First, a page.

How Schools Protect Children against Carbon Monoxide Poisoning

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AUGUSTA COUNTY, Va -- Heather Weatherholtz picked up Addison, her daughter, from school on Thursday, but had never thought about the threat of carbon monoxide her daughter may experience during the day.

“Really, nothing, especially for the school, I wouldn't have thought of mentioning that,” said Weatherholtz.

Rockingham County uses a fresh-air system to flush outdoor air inside and Harrisonburg City Schools has detectors in its heating and air-conditioning system.

“I think it should be done in all schools, in my opinion. If you're going to put it in some, why not all of them?”

Mike Armstrong, with Augusta County Fire and Rescue, said having no detectors in schools is a gamble on student's health.

“If there's no detectors present, then they'd have no way of knowing that they have a gas leak or something like that until the children or the teachers, or whomever, are overcome with carbon monoxide symptoms that simulate flu systems,” said Armstrong.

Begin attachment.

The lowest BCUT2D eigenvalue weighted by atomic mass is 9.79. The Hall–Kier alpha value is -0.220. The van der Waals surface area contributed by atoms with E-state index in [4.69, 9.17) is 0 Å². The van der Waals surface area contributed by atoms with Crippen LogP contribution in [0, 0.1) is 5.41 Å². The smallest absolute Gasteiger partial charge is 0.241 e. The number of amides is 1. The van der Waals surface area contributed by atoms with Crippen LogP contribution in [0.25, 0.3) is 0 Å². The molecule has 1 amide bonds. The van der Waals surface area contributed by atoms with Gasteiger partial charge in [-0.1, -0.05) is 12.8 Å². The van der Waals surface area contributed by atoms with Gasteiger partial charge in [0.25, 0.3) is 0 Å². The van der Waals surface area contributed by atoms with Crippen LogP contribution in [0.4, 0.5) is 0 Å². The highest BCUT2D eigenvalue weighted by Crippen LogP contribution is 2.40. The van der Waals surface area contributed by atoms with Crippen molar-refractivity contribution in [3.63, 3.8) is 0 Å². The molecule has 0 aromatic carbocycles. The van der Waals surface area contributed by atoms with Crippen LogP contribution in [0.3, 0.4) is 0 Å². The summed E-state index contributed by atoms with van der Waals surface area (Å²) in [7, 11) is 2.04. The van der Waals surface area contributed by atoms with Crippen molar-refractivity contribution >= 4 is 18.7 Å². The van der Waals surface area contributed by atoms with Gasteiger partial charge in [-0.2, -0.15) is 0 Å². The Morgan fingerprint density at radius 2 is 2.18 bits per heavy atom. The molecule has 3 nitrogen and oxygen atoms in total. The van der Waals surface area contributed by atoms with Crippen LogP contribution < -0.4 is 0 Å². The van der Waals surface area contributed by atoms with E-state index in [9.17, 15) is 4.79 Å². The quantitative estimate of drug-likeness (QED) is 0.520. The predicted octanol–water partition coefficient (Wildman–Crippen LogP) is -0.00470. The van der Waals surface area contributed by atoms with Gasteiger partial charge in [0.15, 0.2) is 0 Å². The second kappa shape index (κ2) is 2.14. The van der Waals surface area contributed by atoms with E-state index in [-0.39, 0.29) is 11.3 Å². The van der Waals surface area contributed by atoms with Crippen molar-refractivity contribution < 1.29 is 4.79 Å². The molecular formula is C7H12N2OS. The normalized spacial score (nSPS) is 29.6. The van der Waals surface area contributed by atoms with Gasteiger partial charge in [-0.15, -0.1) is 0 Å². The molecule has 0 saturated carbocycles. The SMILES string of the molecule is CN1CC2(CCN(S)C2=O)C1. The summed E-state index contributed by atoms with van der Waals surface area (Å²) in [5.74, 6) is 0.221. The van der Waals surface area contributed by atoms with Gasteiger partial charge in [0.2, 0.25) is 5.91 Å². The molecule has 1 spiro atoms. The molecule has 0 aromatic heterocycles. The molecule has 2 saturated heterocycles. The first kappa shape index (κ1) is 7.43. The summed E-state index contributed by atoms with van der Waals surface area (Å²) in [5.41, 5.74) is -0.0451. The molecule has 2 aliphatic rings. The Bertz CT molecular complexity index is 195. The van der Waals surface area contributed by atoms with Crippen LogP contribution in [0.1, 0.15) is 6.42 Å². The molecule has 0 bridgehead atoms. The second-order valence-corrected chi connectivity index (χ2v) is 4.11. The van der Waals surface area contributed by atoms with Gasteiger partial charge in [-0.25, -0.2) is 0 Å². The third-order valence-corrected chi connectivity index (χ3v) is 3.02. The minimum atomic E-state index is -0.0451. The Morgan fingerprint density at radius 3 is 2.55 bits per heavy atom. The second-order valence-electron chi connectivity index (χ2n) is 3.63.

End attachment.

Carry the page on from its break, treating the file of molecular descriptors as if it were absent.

He recommended putting detectors in wherever there is a smoke detector, like where Addison goes to school.

“Oh, I feel happy,” said Weatherholtz, “I think that's great, even though that's something that didn't cross my mind, now that I think about it, thumbs up that they already have it, so that's great.

Weatherholtz said detectors give her peace of mind when she sends her daughter to school every day.

“That just is another thing that makes me think I made a good decision putting her here.”

A WHSV reporter also spoke with a representative from Waynesboro City Schools and they are in the process of installing a carbon monoxide system. They do regular air checks to keep air clean.

Staunton schools use hand-held detectors to periodically check the air quality.

No one with in the Augusta County school system could tell a WHSV reporter if their schools had detectors.

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